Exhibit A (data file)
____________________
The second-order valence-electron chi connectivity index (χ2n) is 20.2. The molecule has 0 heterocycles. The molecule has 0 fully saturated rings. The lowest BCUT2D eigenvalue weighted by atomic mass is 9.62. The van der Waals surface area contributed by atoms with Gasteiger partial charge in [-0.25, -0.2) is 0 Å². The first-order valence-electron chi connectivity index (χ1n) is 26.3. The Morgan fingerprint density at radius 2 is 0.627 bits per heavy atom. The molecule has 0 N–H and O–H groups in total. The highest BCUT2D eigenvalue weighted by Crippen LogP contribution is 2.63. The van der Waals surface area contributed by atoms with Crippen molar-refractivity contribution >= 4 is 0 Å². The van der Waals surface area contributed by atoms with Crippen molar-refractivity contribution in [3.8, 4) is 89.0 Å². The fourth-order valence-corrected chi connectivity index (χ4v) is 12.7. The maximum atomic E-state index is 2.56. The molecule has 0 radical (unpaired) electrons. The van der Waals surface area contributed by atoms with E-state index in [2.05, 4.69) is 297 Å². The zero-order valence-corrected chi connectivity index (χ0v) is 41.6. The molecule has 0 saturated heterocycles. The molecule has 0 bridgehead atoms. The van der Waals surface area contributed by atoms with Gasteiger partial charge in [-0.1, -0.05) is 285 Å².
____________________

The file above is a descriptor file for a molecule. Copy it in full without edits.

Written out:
The second-order valence-electron chi connectivity index (χ2n) is 20.2. The molecule has 0 heterocycles. The molecule has 0 fully saturated rings. The lowest BCUT2D eigenvalue weighted by atomic mass is 9.62. The van der Waals surface area contributed by atoms with Gasteiger partial charge in [-0.25, -0.2) is 0 Å². The first-order valence-electron chi connectivity index (χ1n) is 26.3. The Morgan fingerprint density at radius 2 is 0.627 bits per heavy atom. The molecule has 0 N–H and O–H groups in total. The highest BCUT2D eigenvalue weighted by Crippen LogP contribution is 2.63. The van der Waals surface area contributed by atoms with Crippen molar-refractivity contribution >= 4 is 0 Å². The van der Waals surface area contributed by atoms with Crippen molar-refractivity contribution in [3.8, 4) is 89.0 Å². The fourth-order valence-corrected chi connectivity index (χ4v) is 12.7. The maximum atomic E-state index is 2.56. The molecule has 0 radical (unpaired) electrons. The van der Waals surface area contributed by atoms with E-state index in [2.05, 4.69) is 297 Å². The zero-order valence-corrected chi connectivity index (χ0v) is 41.6. The molecule has 0 saturated heterocycles. The molecule has 0 bridgehead atoms. The van der Waals surface area contributed by atoms with Gasteiger partial charge in [-0.1, -0.05) is 285 Å².